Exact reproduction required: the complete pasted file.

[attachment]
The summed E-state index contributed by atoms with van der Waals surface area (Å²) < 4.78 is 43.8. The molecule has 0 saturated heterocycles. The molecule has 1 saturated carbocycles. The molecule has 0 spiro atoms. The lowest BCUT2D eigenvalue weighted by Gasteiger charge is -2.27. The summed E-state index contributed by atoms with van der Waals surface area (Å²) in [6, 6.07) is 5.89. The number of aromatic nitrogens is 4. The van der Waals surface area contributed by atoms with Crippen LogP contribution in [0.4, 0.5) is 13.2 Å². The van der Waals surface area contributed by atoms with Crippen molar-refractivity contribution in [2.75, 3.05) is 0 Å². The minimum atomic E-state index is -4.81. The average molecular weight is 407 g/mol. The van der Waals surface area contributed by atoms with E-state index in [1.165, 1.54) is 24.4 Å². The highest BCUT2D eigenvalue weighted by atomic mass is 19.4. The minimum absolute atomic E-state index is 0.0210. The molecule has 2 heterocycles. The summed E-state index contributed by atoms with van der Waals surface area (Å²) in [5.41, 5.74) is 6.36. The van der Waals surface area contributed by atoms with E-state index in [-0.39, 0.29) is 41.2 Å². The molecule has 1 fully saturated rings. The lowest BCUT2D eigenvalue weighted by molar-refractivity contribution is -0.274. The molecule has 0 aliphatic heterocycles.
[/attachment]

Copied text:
The summed E-state index contributed by atoms with van der Waals surface area (Å²) < 4.78 is 43.8. The molecule has 0 saturated heterocycles. The molecule has 1 saturated carbocycles. The molecule has 0 spiro atoms. The lowest BCUT2D eigenvalue weighted by Gasteiger charge is -2.27. The summed E-state index contributed by atoms with van der Waals surface area (Å²) in [6, 6.07) is 5.89. The number of aromatic nitrogens is 4. The van der Waals surface area contributed by atoms with Crippen LogP contribution in [0.4, 0.5) is 13.2 Å². The van der Waals surface area contributed by atoms with Crippen molar-refractivity contribution in [2.75, 3.05) is 0 Å². The minimum atomic E-state index is -4.81. The average molecular weight is 407 g/mol. The van der Waals surface area contributed by atoms with E-state index in [1.165, 1.54) is 24.4 Å². The highest BCUT2D eigenvalue weighted by atomic mass is 19.4. The minimum absolute atomic E-state index is 0.0210. The molecule has 2 heterocycles. The summed E-state index contributed by atoms with van der Waals surface area (Å²) in [5.41, 5.74) is 6.36. The van der Waals surface area contributed by atoms with E-state index in [-0.39, 0.29) is 41.2 Å². The molecule has 1 fully saturated rings. The lowest BCUT2D eigenvalue weighted by molar-refractivity contribution is -0.274. The molecule has 0 aliphatic heterocycles.